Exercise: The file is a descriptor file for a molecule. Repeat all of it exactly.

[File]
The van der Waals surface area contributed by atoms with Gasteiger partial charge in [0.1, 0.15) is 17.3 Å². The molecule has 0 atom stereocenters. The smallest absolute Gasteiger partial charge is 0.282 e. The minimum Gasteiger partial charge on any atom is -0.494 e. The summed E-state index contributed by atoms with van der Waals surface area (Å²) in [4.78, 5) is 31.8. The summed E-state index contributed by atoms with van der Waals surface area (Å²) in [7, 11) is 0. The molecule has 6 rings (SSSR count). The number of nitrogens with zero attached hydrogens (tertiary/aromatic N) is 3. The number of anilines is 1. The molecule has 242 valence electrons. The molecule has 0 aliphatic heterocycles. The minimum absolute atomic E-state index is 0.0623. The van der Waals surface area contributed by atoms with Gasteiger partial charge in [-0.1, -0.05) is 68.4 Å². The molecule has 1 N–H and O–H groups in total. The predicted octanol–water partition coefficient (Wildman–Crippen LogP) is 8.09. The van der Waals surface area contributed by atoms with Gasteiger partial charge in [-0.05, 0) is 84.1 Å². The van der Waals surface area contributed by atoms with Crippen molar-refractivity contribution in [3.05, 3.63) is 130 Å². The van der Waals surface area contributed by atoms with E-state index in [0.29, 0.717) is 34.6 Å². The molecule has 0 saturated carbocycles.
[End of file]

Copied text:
The van der Waals surface area contributed by atoms with Gasteiger partial charge in [0.1, 0.15) is 17.3 Å². The molecule has 0 atom stereocenters. The smallest absolute Gasteiger partial charge is 0.282 e. The minimum Gasteiger partial charge on any atom is -0.494 e. The summed E-state index contributed by atoms with van der Waals surface area (Å²) in [4.78, 5) is 31.8. The summed E-state index contributed by atoms with van der Waals surface area (Å²) in [7, 11) is 0. The molecule has 6 rings (SSSR count). The number of nitrogens with zero attached hydrogens (tertiary/aromatic N) is 3. The number of anilines is 1. The molecule has 242 valence electrons. The molecule has 0 aliphatic heterocycles. The minimum absolute atomic E-state index is 0.0623. The van der Waals surface area contributed by atoms with Gasteiger partial charge in [-0.1, -0.05) is 68.4 Å². The molecule has 1 N–H and O–H groups in total. The predicted octanol–water partition coefficient (Wildman–Crippen LogP) is 8.09. The van der Waals surface area contributed by atoms with Gasteiger partial charge in [-0.05, 0) is 84.1 Å². The van der Waals surface area contributed by atoms with Crippen molar-refractivity contribution in [3.05, 3.63) is 130 Å². The van der Waals surface area contributed by atoms with E-state index in [0.29, 0.717) is 34.6 Å². The molecule has 0 saturated carbocycles.